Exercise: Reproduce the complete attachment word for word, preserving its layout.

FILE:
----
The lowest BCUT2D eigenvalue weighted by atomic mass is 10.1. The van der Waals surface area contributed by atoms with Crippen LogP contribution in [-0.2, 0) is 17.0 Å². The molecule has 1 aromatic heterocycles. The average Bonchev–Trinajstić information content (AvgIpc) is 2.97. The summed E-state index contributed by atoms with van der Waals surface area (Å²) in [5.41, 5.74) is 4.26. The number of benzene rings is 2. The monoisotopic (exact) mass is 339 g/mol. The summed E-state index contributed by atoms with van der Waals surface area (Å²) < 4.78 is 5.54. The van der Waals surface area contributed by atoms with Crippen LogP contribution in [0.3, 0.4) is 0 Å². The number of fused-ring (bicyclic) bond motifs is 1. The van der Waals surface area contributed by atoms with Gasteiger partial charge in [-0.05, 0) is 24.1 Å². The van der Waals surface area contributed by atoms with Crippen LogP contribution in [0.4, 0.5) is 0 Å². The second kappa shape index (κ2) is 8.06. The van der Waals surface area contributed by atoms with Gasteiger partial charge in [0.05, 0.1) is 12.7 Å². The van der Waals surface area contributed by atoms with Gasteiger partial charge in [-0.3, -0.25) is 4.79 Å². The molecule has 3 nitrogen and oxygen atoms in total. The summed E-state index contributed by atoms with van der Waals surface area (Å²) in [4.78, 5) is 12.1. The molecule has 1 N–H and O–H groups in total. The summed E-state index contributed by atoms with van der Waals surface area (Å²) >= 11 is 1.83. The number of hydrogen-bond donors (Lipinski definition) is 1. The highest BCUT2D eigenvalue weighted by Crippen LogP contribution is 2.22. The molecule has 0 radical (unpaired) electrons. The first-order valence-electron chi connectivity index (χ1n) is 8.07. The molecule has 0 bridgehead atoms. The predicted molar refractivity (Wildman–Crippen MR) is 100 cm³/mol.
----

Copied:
The lowest BCUT2D eigenvalue weighted by atomic mass is 10.1. The van der Waals surface area contributed by atoms with Crippen LogP contribution in [-0.2, 0) is 17.0 Å². The molecule has 1 aromatic heterocycles. The average Bonchev–Trinajstić information content (AvgIpc) is 2.97. The summed E-state index contributed by atoms with van der Waals surface area (Å²) in [5.41, 5.74) is 4.26. The number of benzene rings is 2. The monoisotopic (exact) mass is 339 g/mol. The summed E-state index contributed by atoms with van der Waals surface area (Å²) < 4.78 is 5.54. The van der Waals surface area contributed by atoms with Crippen LogP contribution in [0.3, 0.4) is 0 Å². The number of fused-ring (bicyclic) bond motifs is 1. The van der Waals surface area contributed by atoms with Gasteiger partial charge in [-0.05, 0) is 24.1 Å². The van der Waals surface area contributed by atoms with Crippen LogP contribution in [0.4, 0.5) is 0 Å². The second kappa shape index (κ2) is 8.06. The van der Waals surface area contributed by atoms with Gasteiger partial charge in [0.05, 0.1) is 12.7 Å². The van der Waals surface area contributed by atoms with Gasteiger partial charge in [-0.3, -0.25) is 4.79 Å². The molecule has 3 nitrogen and oxygen atoms in total. The summed E-state index contributed by atoms with van der Waals surface area (Å²) in [4.78, 5) is 12.1. The molecule has 1 N–H and O–H groups in total. The summed E-state index contributed by atoms with van der Waals surface area (Å²) >= 11 is 1.83. The number of hydrogen-bond donors (Lipinski definition) is 1. The highest BCUT2D eigenvalue weighted by Crippen LogP contribution is 2.22. The molecule has 0 radical (unpaired) electrons. The first-order valence-electron chi connectivity index (χ1n) is 8.07. The molecule has 0 bridgehead atoms. The predicted molar refractivity (Wildman–Crippen MR) is 100 cm³/mol.